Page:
Even though I have to pack up my apartment, call the electric company, and complete a laundry list of chores (that reminds me, I need to do laundry, too. Can’t I just pay someone to do all this crap for me?), I’m deeply pleased with myself this afternoon. During yesterday’s yoga session, I mastered the “dove” pose on both legs!
The dove position isn’t new to me, as I was able to do it on my first day at the Arlington yoga studio last August. Of course, I wouldn’t even make the attempt during that session, but the instructor approached me and said she was certain I could pull it off. I could do the dove with one leg but not the other, so I’m happy to have increased the strength on the left side of my body. I’ve been working at that for months, especially since my balance and center of gravity have been off since college. Growing up, I constantly sat up straight in my chair because my dad got on my case every time I slouched. The family hasn’t pushed me to have proper posture since high school, so I’m lopsided now. That can be fixed, though. I’m kicking the cross-legged habit, refusing to lean on one specific foot, and going out of my way to stand tall. I feel like these adjustments have aided my yoga practice, so I’ll be sure to maintain my healthy new routine.
Sadly, my regular yoga teacher was absent yesterday, so she couldn’t see my progress. Next time! I’m pretty sure the substitute played Kidz Bop, which was only mildly distracting. Due to heavy rainfall, only a few people showed up to yoga yesterday, giving the class a more intimate, relaxing vibe. I can feel myself improving considerably, but I still have to watch out for my gimp toe, which has never been the same since I drunkenly broke it in June.
This morning, I came across a brilliant Huffington Post article about the travails of redhead life by Katie Bindley, a friend of a friend. Time and time again, writers have addressed the adversities redheads face, but none have tackled the issue quite like Bindley, a ginger herself.
Similar to Bindley, I’ve been at war my hair for much of my life. It wasn’t until I turned 14 that I embraced having physical differences (pale skin, freckles everywhere, an orange mane), but my opinion was much different as a child. There was nothing I despised more than adults who told me to be grateful for my unique look and standing out in the crowd.
“You try living this way,” I’d say in moments of weakness. My father, an Irish Catholic redhead, felt my pain and frequently asked family members to drop the subject in my presence.
But grown-ups simply didn’t get it. At the end of third grade, my teacher bought a novel for each of her students. She said she chose books that reminded her of us, so we were eager to see her selection. My classmate Mae received “From the Mixed-Up Files of Mrs. Basil E. Frankweiler,” my close friend Alyson got something from “The Baby-sitters Club” series, and an acquaintance named Tyler got that awesome Roald Dahl book, “The BFG.” What book would be mine? I hoped for “Matilda,” my favorite Roald Dahl tale of a little girl with special powers and rotten parents. Though I adored my family, I related to young Matilda’s love for reading and prayed my teacher would acknowledge that.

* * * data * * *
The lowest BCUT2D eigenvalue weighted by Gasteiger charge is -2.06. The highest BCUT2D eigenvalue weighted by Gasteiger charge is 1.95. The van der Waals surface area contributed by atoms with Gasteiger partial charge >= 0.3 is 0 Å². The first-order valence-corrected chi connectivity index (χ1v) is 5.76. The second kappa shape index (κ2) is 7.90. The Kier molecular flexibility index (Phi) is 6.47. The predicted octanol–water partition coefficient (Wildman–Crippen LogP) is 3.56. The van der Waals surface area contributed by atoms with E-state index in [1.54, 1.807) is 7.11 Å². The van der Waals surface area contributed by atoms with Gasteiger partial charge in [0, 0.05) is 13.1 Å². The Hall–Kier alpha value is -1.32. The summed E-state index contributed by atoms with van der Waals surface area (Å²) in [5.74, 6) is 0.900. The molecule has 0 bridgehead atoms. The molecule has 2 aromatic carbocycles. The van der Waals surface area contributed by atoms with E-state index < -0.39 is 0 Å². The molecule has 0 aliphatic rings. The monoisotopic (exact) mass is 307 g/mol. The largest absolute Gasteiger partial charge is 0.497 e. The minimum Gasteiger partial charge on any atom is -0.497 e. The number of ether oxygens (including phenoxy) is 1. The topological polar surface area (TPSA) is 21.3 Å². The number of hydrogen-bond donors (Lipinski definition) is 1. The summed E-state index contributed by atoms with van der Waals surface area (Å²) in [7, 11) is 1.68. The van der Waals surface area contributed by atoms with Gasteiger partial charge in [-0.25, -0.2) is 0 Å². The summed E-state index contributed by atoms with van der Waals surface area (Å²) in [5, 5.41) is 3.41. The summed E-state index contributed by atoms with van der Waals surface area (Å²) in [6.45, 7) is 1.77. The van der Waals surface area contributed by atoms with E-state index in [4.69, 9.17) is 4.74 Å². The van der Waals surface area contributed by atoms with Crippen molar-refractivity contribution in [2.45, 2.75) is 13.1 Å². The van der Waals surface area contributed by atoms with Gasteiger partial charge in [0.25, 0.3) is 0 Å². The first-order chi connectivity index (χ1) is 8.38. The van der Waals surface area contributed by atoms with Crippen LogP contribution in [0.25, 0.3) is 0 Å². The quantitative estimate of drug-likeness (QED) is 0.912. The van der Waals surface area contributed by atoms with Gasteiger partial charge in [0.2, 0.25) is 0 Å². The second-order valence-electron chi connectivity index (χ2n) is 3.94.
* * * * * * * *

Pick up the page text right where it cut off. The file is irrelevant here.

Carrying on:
When the teacher finally arrived at my desk, she had a wide smile on her face and whipped out Judy Blume’s “Freckle Juice.” I’d been thrilled to see Judy Blume’s name on my new book, but discouraged at the cover image of a dopey, hideous ginger.
“Laura, I spent hours debating which book to give you, but this one seemed like a perfect match,” she said, beaming.
Because I didn’t want to be rude, I thanked Mrs. Hamilton for the gift. Meanwhile, the boys around me had toppled to the floor in hysterics. I was friends with these guys but could tell the joke was on me that day and there was no way around it. My teacher assumed she’d done something thoughtful, but in reality she opened a can of worms and thrust me into the center of schoolyard harassment. As soon as my dad and sister picked me up from school, I rambled all the way home about my mean, thoughtless teacher who had purposely shamed me in front of my peers. Though my dad knew where I was coming from, he didn’t file a complaint to the principal or rage against Mrs. Hamilton as I’d asked. He did nothing and my mother instructed me to man up. My older brothers laughed about the book and said it would build character. What do any of them know? I asked myself.